From pot to slots, mix of issues raised in ballot questions

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The four questions on the Massachusetts state ballot this year address the legalization of marijuana, the opening of a slots parlor, an increase in the number of public charter schools, and current state law regarding the treatment of certain farm animals.

Question 4, which would legalize marijuana, is probably the one that has garnered the most public attention. Massachusetts is one of nine states that have a marijuana measure on the ballot. Eight other states are eyeing either legalizing recreational or medical marijuana—or otherwise loosening exiting regulations, according to the Associated Press. Those states are: Arkansas, Arizona, California, Florida, Maine, Montana, Nevada, and North Dakota.

Effectively millions of voters could take the country in a giant leap forward in the legalization of pot in what the AP is calling a “national referendum.”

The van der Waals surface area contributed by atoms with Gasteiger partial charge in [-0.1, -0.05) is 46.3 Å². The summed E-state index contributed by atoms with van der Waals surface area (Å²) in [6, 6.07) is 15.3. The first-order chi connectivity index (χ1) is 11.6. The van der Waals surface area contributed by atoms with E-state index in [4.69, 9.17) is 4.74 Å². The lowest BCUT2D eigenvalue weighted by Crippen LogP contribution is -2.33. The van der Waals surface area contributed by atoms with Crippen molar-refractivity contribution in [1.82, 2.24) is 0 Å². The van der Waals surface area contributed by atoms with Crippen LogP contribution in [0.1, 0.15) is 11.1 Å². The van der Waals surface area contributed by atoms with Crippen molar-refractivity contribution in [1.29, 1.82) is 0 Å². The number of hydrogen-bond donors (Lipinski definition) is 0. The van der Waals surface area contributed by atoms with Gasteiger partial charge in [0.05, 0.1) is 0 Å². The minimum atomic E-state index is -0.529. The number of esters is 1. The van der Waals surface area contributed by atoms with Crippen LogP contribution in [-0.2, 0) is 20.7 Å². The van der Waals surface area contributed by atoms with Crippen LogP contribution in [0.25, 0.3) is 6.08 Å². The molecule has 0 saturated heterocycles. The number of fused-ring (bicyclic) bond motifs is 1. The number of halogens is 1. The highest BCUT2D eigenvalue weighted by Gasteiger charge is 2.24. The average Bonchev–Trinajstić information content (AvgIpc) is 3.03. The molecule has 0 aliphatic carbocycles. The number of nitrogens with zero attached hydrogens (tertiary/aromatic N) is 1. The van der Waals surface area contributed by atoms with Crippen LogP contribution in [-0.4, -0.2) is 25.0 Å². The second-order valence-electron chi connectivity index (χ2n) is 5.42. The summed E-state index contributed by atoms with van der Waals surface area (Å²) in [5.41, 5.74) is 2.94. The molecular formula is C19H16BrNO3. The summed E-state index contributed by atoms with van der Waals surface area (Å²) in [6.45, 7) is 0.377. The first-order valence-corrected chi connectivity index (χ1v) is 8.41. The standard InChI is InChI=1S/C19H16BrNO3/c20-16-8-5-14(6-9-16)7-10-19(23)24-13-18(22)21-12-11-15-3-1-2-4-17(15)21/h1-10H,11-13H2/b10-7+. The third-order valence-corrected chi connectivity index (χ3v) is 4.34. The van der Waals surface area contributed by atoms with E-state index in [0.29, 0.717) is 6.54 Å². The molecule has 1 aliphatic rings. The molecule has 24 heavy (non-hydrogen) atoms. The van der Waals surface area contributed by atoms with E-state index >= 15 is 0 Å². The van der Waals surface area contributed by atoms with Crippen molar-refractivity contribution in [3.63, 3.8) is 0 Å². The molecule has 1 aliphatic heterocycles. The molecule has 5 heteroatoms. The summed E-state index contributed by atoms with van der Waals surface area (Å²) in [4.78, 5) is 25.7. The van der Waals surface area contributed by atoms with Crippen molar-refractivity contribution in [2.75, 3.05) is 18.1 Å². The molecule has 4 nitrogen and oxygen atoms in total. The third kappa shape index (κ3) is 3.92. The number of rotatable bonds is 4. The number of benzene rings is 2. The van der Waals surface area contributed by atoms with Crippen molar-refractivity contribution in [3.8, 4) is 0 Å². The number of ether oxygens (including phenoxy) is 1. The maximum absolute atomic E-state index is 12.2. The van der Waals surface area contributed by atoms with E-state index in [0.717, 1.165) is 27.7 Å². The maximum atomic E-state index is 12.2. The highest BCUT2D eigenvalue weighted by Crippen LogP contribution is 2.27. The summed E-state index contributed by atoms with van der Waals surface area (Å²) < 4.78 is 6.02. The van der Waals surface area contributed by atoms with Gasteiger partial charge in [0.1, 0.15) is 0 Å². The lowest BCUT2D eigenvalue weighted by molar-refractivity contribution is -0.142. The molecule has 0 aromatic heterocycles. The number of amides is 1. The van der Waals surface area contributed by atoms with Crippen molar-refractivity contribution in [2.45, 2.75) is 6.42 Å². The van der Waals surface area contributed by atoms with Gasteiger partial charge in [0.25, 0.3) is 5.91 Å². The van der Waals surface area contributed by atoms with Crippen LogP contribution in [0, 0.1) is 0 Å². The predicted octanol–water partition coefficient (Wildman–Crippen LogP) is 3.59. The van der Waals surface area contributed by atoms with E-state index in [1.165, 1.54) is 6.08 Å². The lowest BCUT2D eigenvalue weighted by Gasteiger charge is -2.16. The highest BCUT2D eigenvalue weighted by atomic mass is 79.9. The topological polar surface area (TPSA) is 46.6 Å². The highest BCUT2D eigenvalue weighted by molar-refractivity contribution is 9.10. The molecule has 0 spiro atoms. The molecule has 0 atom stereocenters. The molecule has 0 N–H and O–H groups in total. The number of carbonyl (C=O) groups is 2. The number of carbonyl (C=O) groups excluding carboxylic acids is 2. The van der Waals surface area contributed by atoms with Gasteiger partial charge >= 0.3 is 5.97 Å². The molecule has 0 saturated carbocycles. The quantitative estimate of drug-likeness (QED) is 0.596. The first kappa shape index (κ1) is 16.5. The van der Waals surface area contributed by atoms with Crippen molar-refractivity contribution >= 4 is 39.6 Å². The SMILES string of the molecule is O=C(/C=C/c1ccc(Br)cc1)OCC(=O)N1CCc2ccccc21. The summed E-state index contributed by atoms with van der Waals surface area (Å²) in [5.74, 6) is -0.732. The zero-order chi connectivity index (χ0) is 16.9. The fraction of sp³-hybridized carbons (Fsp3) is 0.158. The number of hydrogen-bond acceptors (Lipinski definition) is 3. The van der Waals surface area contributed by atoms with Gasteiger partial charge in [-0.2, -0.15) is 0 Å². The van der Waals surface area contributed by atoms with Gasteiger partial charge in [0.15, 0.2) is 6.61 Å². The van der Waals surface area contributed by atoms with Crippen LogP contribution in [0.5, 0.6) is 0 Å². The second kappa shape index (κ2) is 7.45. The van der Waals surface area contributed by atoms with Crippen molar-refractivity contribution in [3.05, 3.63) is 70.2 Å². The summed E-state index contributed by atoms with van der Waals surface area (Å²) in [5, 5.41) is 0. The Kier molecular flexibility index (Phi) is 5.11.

Marijuana already has some legal status in 25 states and the District of Columbia, according to Governing magazine. If all nine of the marijuana questions pass in November, that would make recreational pot accessible to 75 million U.S. residents, according to the AP. 

But several other issues of importance will also appear on the ballot in Massachusetts. Below is a brief breakdown of each question—what it will achieve, its current level of public support, and any relevant background information. (Note: These summaries are based upon news reports and publicly available information, including the formal voter’s guide produced by the Secretary of State’s office.)

Question 1: A New Slots Parlor in the State

 What it does: It allows the Massachusetts Gaming Commission to issue a license for a slots parlor with up to 1,250 slot machines. If approved, the question imposes a number of restrictions on where the slots parlor could be located. For example, it would have to be on a four-acre property and very close to a horse race track—no more than 1,500 away, to be precise. Those conditions are awfully specific and intentionally so. They are designed with one project in mind: a slot of land near Suffolk Downs where developer Eugene McCain wants to build a slots parlor, according to a report in WBUR.